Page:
July 6, 2014

Are All the Break-Ups in Your Poems Real?

If you are a poet and publish or give readings, you may have been asked questions about your poems. Readers and listeners often wonder how real or autobiographical the details in your poems might be.

Some readers expect that the first car you owned in that poem must, in fact, be the actual first car you owned. That Francine who was your first kiss - Was she really your first kiss?

How honest do you need to be in your poems? How autobiographical are your poems and how much poetic license do you allow yourself? Is there a line of fiction that poems shouldn't cross?

For this month's prompt, we consider the questions readers ask (or might ask) about your poems.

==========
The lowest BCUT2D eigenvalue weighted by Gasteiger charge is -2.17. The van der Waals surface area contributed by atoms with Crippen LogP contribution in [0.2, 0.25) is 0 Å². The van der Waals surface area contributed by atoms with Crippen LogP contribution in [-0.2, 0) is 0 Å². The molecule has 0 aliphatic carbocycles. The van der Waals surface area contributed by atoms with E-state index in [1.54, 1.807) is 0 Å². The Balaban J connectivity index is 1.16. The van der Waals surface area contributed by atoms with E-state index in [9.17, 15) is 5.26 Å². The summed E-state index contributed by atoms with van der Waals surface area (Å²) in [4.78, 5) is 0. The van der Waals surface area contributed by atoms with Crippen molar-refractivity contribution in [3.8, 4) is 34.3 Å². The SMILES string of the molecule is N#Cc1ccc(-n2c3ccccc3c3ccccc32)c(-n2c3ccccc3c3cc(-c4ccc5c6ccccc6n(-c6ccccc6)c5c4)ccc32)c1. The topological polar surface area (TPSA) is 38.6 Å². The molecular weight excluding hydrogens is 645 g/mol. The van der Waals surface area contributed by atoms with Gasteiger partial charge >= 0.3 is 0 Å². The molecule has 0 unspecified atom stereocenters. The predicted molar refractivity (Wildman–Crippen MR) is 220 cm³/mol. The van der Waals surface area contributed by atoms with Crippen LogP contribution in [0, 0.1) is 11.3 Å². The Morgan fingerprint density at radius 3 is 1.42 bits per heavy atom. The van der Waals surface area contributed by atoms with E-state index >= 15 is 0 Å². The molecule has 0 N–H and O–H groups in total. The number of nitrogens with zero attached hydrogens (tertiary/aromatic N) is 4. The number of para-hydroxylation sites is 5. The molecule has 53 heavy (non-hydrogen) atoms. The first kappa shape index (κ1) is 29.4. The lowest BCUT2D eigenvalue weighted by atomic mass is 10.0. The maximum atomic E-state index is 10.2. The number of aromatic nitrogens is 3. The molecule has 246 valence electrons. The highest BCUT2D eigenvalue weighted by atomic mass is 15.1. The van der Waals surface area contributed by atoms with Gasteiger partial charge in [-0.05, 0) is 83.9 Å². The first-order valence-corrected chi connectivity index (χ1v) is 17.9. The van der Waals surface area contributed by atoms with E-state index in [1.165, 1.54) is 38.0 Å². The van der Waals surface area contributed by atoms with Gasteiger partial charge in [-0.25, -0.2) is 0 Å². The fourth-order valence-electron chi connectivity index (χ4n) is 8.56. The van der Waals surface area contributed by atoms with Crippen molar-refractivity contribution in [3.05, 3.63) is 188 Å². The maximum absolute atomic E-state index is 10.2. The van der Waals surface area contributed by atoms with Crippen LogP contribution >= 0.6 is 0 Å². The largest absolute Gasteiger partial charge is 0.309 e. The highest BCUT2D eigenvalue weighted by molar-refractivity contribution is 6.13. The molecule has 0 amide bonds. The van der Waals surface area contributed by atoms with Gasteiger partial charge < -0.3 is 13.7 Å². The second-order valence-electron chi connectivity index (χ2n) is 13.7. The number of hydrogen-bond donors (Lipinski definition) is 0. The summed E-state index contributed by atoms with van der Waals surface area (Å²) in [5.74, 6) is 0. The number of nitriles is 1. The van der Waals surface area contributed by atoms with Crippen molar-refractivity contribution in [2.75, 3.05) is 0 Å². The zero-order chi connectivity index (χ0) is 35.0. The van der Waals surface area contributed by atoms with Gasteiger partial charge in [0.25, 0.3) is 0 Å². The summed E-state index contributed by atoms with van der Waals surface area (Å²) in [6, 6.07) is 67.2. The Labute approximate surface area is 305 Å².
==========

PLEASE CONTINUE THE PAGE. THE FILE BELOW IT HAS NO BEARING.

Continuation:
There are two poems by Aimee Nezhukumatathil that serve this prompt. First is her poem, "Are All the Break-Ups in Your Poems Real?" I like the way she answers that question in several ways and I think for many poets the answer does depend on the poem and situation.

The second poem is "Dear Amy Nehzooukammyatootill" in which Aimee gives us a found poem, composed entirely of e-mails from various high school students. (As the title implies, Aimee's last name is a tough one for most readers.) The students have asked questions and made observations about the poet and her poems. The poet responds - but only through her selection, arrangement and repetition of the found comments.

What are readers asking you about your poems, and what are you answering?

Submission deadline: July 31, 2014

Aimee's website is at http://aimeenez.net 

1 comment:

  1. People often have this narrow minded way of thinking about most of my poems. They often do not understand the beauty of personification whenever I write. So , as expected, they ask so many questions. But I try to explain my poems the best way I know how.
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